Being an instrumentalist—a violinist—I love having to write a melodic, concise song but, if that’s all I did, I would be mutilating a whole part of myself that loves to experiment and improvise, so I create these projects to give me that room. I just stumble onto them and I’m really driven by my curiosity. I’m a bike rider and, with the Echolocations [series],
I’ll find a space and say, “It
would be cool to play here.
I wonder what it will sound like, and what it will tell me about where I am? How can I build a composition based off that?”
When you play a theater or a club every night, you try to eliminate frequencies that are troublesome. In this case, you keep those because they’re telling you something and [influence how] you structure your composition. I’ve played these sacred spaces—churches, synagogues—and thought, “What if I take the roof off? What if the space could have an acoustic property outside?”
It is a similar idea on a human level with [my web series] Live from The Great Room. When I was promoting the last record, I didn’t like the way I was having to talk about the personal nature of the record and I tried to change the script. These complete strangers would come to my door and, within half an hour, we’re creating great music together. [Bird made his previous record in the wake of his wife’s battle with cancer and the birth of his first child.]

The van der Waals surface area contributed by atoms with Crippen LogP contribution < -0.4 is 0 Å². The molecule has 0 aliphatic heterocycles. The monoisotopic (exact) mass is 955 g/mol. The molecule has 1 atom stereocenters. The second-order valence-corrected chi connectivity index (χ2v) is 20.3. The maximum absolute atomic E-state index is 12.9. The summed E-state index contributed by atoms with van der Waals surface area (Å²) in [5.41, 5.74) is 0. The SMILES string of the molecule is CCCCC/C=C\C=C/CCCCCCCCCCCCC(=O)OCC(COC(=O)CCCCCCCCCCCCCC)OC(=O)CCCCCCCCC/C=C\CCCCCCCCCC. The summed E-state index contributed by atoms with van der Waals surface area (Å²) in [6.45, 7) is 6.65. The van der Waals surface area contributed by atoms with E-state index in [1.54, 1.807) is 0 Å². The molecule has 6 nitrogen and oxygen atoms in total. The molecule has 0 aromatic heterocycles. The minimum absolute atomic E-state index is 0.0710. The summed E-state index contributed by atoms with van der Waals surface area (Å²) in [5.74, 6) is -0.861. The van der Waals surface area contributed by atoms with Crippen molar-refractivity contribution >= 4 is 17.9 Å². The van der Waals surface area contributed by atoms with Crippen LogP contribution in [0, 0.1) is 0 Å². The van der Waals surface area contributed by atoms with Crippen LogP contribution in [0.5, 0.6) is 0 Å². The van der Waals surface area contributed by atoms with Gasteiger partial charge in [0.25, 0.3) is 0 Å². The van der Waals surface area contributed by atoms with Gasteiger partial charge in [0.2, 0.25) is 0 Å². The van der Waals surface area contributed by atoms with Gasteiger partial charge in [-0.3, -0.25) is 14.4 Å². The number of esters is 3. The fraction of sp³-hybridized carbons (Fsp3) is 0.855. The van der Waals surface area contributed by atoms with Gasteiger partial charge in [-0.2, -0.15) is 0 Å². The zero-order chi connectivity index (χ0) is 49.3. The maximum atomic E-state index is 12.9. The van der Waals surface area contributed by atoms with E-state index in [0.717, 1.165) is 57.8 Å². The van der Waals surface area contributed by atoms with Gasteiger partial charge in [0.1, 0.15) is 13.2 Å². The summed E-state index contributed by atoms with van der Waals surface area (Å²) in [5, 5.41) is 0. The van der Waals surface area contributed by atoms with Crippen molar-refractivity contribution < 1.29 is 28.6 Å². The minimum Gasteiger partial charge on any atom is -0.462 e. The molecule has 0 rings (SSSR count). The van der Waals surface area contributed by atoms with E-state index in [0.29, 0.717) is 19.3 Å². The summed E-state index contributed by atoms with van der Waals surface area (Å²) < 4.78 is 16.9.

You’ve played a number of these sacred spaces, in different regions, around the holidays as part of your Gezelligheid series. What was the initial goal for those shows?
It had to do with getting through the winter. I did 36 long, dark winters in Chicago. That’s what the holidays are all about with the lights and everything. It was about trying to bring people together to create some warmth.
I didn’t move to New York or LA when everyone was telling me I should for my career. When I was 29, I moved out to a barn in the country, in the middle of winter, and no one understood what I was doing. They said it was career suicide and, in fact, it was. I didn’t know what I was doing myself, but I wouldn’t be making the music I make now if I hadn’t done that. But, after a while, just for a lot of personal reasons, Chicago became…it just starts to haunt you after you live there for a long time, and so I had to go somewhere else. I went to New York, got married and started a family. But I found it tough so I moved out to LA. And there’s a great scene out here; a pretty strong community right now. There are lots of musicians who are all very open to playing.
Your surroundings clearly impact your songwriting approach. Did your move to LA shape My Finest Work Yet?